When I was about 10 years old I was in a recreation program. I loved going there everyday because it was fun and it got me out of picking raspberries. We would get up at 4:30 in the morning and start picking as soon as it was light. We kids got to leave the field at 9:00 to walk the ¾ of a mile (I swear it was at least 3 miles) to catch the bus to the center.

At the end of the swimming class which I loved we were required to dive into the pool, swim the length and back. I could swim, but I was afraid to dive. As I stood there looking into the pool with my arms poised to dive in yet too afraid to do so some kid a little older than I was came along and said, "its easy to dive in", and then in he dove. Without thinking about it I dove in immediately after him, swam the length and back and passed my test.

All it took for me to conquer my fear was for someone to do it with me. As a professional home and office organizer I find people who are fearful of missing out on important information and never see it again if that certain magazine isn't kept. All that information is available on the Internet and really how often do you go back to that article to read when it is a few months old? By that time several more magazines have arrived.

Or do you think if you don't try that new hobby or craft you saw in the magazine you will miss out on fun experiences? Again you can go to the internet or books from your library or a local group to pick up a new hobby or learn a new craft.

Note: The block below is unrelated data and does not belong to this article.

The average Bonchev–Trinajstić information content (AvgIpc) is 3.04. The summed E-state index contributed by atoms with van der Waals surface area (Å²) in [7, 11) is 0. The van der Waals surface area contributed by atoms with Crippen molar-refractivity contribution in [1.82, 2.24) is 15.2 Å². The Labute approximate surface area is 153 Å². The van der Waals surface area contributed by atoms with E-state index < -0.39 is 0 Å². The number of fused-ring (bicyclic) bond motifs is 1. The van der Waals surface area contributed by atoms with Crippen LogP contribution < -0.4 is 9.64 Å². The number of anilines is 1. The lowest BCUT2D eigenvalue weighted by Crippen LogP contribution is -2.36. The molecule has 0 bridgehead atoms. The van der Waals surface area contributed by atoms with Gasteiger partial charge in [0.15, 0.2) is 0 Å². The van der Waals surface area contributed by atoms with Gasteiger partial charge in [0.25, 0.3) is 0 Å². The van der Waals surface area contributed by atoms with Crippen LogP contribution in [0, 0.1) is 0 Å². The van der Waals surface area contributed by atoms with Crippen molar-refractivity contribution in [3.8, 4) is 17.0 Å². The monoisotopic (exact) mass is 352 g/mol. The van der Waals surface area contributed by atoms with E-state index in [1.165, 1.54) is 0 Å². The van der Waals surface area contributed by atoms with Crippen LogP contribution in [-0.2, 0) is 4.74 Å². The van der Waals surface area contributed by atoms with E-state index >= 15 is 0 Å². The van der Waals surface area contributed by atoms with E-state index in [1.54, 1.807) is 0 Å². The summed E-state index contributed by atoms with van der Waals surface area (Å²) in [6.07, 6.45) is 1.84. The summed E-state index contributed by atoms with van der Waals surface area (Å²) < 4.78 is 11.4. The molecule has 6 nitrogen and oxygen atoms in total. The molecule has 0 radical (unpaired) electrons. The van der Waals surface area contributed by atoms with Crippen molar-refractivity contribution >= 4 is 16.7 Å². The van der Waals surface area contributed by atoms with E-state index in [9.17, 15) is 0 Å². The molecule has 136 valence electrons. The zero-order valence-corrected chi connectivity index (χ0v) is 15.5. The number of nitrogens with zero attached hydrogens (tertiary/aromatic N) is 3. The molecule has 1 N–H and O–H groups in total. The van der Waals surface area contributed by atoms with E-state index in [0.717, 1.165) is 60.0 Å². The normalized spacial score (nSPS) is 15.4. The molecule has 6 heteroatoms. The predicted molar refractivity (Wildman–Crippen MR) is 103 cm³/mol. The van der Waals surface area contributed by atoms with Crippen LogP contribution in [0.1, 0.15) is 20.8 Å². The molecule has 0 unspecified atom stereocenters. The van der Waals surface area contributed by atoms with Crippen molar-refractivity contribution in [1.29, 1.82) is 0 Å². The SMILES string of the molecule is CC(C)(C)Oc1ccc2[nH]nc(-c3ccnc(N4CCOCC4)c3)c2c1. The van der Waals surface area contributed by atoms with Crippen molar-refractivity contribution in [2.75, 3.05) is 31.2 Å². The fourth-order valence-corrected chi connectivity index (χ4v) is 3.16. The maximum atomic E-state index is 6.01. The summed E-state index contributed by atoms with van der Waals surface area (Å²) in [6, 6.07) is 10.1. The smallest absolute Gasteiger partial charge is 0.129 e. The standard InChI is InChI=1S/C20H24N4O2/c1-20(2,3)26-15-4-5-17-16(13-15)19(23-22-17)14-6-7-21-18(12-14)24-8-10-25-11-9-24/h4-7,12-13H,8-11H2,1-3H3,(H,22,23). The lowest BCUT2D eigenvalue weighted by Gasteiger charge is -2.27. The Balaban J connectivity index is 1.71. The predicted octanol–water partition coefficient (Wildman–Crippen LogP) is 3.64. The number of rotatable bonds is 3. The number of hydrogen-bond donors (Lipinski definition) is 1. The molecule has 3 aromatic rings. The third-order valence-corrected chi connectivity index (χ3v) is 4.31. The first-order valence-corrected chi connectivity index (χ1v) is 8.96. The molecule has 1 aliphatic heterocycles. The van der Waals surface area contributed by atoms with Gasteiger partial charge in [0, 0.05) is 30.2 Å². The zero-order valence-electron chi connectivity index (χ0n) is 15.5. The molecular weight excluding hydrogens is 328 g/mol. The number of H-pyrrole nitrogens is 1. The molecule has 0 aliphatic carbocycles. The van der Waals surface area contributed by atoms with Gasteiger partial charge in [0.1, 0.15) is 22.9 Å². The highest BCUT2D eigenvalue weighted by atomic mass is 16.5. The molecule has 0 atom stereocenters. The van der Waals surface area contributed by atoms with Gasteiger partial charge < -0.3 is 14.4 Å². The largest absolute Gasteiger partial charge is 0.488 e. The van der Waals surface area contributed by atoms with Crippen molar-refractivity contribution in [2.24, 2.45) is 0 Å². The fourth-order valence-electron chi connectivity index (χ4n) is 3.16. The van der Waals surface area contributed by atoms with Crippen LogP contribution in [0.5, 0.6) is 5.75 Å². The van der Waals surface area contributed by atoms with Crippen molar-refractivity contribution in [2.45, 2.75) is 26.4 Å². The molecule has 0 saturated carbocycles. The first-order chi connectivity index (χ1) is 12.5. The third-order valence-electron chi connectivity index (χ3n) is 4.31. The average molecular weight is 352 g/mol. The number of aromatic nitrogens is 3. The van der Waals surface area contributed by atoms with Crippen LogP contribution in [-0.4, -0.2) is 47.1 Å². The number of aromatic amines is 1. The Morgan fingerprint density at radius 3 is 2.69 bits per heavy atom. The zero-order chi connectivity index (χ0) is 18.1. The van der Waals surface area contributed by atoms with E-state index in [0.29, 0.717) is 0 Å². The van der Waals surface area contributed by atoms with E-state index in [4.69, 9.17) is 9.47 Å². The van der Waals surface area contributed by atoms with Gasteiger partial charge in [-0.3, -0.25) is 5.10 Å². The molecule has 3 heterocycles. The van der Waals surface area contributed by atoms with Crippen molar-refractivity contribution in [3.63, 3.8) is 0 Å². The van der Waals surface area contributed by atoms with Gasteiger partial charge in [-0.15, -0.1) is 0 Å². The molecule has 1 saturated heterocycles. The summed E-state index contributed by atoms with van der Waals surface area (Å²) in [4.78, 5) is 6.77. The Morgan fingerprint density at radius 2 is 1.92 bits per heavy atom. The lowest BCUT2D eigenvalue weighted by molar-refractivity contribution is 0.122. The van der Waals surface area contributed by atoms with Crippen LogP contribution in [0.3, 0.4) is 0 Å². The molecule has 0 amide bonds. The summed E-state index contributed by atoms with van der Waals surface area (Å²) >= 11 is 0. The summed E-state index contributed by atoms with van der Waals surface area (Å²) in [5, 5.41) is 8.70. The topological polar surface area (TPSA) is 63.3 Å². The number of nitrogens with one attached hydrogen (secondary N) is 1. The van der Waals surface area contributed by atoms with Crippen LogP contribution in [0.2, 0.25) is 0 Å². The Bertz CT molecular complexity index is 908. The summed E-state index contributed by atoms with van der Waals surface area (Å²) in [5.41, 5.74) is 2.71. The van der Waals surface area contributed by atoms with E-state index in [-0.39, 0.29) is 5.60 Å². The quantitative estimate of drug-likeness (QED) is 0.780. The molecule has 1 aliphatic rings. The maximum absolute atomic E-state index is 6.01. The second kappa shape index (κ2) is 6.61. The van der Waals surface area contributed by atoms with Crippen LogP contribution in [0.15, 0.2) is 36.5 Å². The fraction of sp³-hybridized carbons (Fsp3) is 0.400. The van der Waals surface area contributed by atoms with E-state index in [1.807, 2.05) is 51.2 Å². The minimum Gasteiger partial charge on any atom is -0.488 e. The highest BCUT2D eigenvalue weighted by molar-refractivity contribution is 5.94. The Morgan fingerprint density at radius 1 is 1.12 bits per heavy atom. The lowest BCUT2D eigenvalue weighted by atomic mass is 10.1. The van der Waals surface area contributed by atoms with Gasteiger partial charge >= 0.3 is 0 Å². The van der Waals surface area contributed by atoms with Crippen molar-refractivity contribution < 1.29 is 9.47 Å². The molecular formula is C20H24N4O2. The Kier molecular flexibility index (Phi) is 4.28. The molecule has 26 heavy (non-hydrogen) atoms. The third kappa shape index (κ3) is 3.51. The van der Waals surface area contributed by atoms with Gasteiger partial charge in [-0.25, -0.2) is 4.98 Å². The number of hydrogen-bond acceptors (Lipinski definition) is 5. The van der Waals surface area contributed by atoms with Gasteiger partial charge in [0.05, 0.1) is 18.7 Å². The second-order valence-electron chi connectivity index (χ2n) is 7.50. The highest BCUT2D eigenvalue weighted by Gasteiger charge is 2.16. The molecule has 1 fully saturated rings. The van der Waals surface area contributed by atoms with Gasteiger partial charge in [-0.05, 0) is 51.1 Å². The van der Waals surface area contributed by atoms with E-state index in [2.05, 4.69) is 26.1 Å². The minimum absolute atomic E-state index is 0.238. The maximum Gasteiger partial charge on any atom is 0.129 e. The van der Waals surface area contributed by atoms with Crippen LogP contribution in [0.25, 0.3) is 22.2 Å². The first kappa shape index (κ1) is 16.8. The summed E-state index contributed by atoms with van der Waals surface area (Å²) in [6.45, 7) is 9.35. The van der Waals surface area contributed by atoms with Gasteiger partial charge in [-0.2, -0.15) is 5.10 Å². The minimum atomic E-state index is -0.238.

How about self help articles? Tear out the article and put between plastic and save in a three ring binder. Put a sticky note on the paper and if you haven't taken the advice or done the activity in (give yourself a time limit) say three months, then toss that too.

If you keep magazines because someday you will get to them because you spent good money for them, you can't get your money back, so donate to a waiting room or a shelter, cancel your subscription if you don't use the magazine and get ride of another potential clutter.

Let go a little at a time. It is less painful and overwhelming. Once you have practice getting rid of a few things it will become easier the next time. You don't want your clutter to control you, but doubts and fears can cause that very thing to happen. De-cluttering is not brain surgery. People don't die because they let go of a piece of clutter. However having it around can be a terrible burden on your mind and can possibly cause accidents.

As you start to get rid of things that are really just clutter notice how good you feel and compliment yourself on your progress.

It can be done and you can do it.

Author's Bio: 

Marilyn is a creative organizer who has been organizing for over 20 years. She is a member of the National Association of Professional Organizers and is working towards becoming a Certified Professional Organizer. Professionally she has been organizing homes and offices for over two years. She holds a bachelors degree in Social Work. She has reared five daughters and currently lives in Utah.

Go to her website http://www.marilynbohn.com where you can find free organizing tips and interesting blogs and helpful articles on organizing.